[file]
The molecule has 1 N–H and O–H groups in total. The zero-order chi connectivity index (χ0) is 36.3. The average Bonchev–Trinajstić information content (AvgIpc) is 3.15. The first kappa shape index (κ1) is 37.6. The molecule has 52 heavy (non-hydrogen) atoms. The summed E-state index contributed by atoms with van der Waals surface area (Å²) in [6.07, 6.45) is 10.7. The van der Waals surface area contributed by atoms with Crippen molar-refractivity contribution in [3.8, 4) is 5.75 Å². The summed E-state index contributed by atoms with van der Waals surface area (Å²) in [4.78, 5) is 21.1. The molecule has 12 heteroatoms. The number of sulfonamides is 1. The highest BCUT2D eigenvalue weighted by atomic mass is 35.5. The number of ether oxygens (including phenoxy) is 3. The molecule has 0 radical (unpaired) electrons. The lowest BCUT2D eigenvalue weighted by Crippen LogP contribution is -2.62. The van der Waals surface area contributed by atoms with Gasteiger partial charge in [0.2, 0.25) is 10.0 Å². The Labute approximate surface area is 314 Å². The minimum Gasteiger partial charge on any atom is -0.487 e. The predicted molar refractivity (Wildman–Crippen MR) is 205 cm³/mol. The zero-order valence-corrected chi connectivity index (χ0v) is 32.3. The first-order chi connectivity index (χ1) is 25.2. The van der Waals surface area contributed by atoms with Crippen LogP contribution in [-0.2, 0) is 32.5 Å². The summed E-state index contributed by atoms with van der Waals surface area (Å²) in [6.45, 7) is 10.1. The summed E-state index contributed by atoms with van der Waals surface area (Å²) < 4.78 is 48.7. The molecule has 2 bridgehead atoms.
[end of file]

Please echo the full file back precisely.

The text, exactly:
The molecule has 1 N–H and O–H groups in total. The zero-order chi connectivity index (χ0) is 36.3. The average Bonchev–Trinajstić information content (AvgIpc) is 3.15. The first kappa shape index (κ1) is 37.6. The molecule has 52 heavy (non-hydrogen) atoms. The summed E-state index contributed by atoms with van der Waals surface area (Å²) in [6.07, 6.45) is 10.7. The van der Waals surface area contributed by atoms with Crippen molar-refractivity contribution in [3.8, 4) is 5.75 Å². The summed E-state index contributed by atoms with van der Waals surface area (Å²) in [4.78, 5) is 21.1. The molecule has 12 heteroatoms. The number of sulfonamides is 1. The highest BCUT2D eigenvalue weighted by atomic mass is 35.5. The number of ether oxygens (including phenoxy) is 3. The molecule has 0 radical (unpaired) electrons. The lowest BCUT2D eigenvalue weighted by Crippen LogP contribution is -2.62. The van der Waals surface area contributed by atoms with Gasteiger partial charge in [0.2, 0.25) is 10.0 Å². The Labute approximate surface area is 314 Å². The minimum Gasteiger partial charge on any atom is -0.487 e. The predicted molar refractivity (Wildman–Crippen MR) is 205 cm³/mol. The zero-order valence-corrected chi connectivity index (χ0v) is 32.3. The first-order chi connectivity index (χ1) is 25.2. The van der Waals surface area contributed by atoms with Crippen LogP contribution in [-0.2, 0) is 32.5 Å². The summed E-state index contributed by atoms with van der Waals surface area (Å²) in [6.45, 7) is 10.1. The summed E-state index contributed by atoms with van der Waals surface area (Å²) < 4.78 is 48.7. The molecule has 2 bridgehead atoms.